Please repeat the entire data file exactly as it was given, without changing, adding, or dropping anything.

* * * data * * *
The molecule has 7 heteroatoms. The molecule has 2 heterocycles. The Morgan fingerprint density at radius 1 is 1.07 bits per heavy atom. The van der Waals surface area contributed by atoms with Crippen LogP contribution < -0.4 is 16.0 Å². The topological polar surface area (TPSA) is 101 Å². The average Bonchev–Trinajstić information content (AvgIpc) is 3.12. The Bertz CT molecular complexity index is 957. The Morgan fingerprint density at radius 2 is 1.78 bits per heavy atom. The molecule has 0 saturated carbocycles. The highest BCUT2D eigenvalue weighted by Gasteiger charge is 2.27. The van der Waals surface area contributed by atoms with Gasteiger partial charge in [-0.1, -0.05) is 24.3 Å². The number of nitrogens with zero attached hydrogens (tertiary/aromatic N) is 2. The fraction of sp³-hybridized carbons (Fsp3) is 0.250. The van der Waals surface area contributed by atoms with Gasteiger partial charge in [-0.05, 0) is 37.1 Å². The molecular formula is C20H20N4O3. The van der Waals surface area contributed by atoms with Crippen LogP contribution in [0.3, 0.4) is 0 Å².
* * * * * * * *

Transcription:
The molecule has 7 heteroatoms. The molecule has 2 heterocycles. The Morgan fingerprint density at radius 1 is 1.07 bits per heavy atom. The van der Waals surface area contributed by atoms with Crippen LogP contribution < -0.4 is 16.0 Å². The topological polar surface area (TPSA) is 101 Å². The average Bonchev–Trinajstić information content (AvgIpc) is 3.12. The Bertz CT molecular complexity index is 957. The Morgan fingerprint density at radius 2 is 1.78 bits per heavy atom. The molecule has 0 saturated carbocycles. The highest BCUT2D eigenvalue weighted by Gasteiger charge is 2.27. The van der Waals surface area contributed by atoms with Gasteiger partial charge in [-0.1, -0.05) is 24.3 Å². The number of nitrogens with zero attached hydrogens (tertiary/aromatic N) is 2. The fraction of sp³-hybridized carbons (Fsp3) is 0.250. The van der Waals surface area contributed by atoms with Gasteiger partial charge in [-0.05, 0) is 37.1 Å². The molecular formula is C20H20N4O3. The van der Waals surface area contributed by atoms with Crippen LogP contribution in [0.3, 0.4) is 0 Å².